Source: Campbell, Neil A. and Reece, Jane B. Biology sixth edition. San Francisco, CA: Benjamin Cummings, 2002. 6:192-93.
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  #9  
Unread 09-04-2007, 08:18 PM
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Thank you for this info, and it makes much sense. So now I am wondering if it is the light or temp change that triggers the switch in the plant. I assume it is light, because temp isn’t playing a role (at least in my understanding). That is unless the chemicals (enzymes?) involved in the conversions only operate at certain temperatures.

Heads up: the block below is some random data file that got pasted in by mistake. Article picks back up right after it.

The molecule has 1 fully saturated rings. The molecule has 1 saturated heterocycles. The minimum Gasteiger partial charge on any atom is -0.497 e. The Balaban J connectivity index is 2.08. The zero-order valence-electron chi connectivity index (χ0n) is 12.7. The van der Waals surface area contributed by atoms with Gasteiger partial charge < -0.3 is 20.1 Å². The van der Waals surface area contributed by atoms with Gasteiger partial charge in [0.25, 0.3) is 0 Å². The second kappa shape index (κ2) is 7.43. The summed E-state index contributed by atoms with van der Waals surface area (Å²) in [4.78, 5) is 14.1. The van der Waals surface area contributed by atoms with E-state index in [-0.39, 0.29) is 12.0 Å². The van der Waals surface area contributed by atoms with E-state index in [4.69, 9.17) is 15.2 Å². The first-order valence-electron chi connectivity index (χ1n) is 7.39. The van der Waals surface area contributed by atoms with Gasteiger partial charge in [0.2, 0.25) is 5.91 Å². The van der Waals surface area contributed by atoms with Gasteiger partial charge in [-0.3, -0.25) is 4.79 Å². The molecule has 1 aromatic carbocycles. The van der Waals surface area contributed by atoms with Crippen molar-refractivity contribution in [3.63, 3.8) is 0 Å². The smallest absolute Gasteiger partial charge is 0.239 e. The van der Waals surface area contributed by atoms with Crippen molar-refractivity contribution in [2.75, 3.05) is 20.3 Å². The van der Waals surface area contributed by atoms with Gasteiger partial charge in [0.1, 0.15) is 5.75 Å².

Are there any books out there that explain the biology of orchids? What books are out there that explain biology of plants in general. I need to know more.

Dave
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  #10  
Unread 09-04-2007, 08:35 PM
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Well actually, I think that the most important is temperature since it cause the plant to store carbs. But light can also play a factor since some orchids like unifoliate cattleyas are sensitive to decreasing daylength as they flower when the nights are getting longer. I really dont know about enzymes or hormones that change orchids although there are some hormones that are discussed in general biology books which affect plants. But I also do wish there was a biology book specific to orchids only.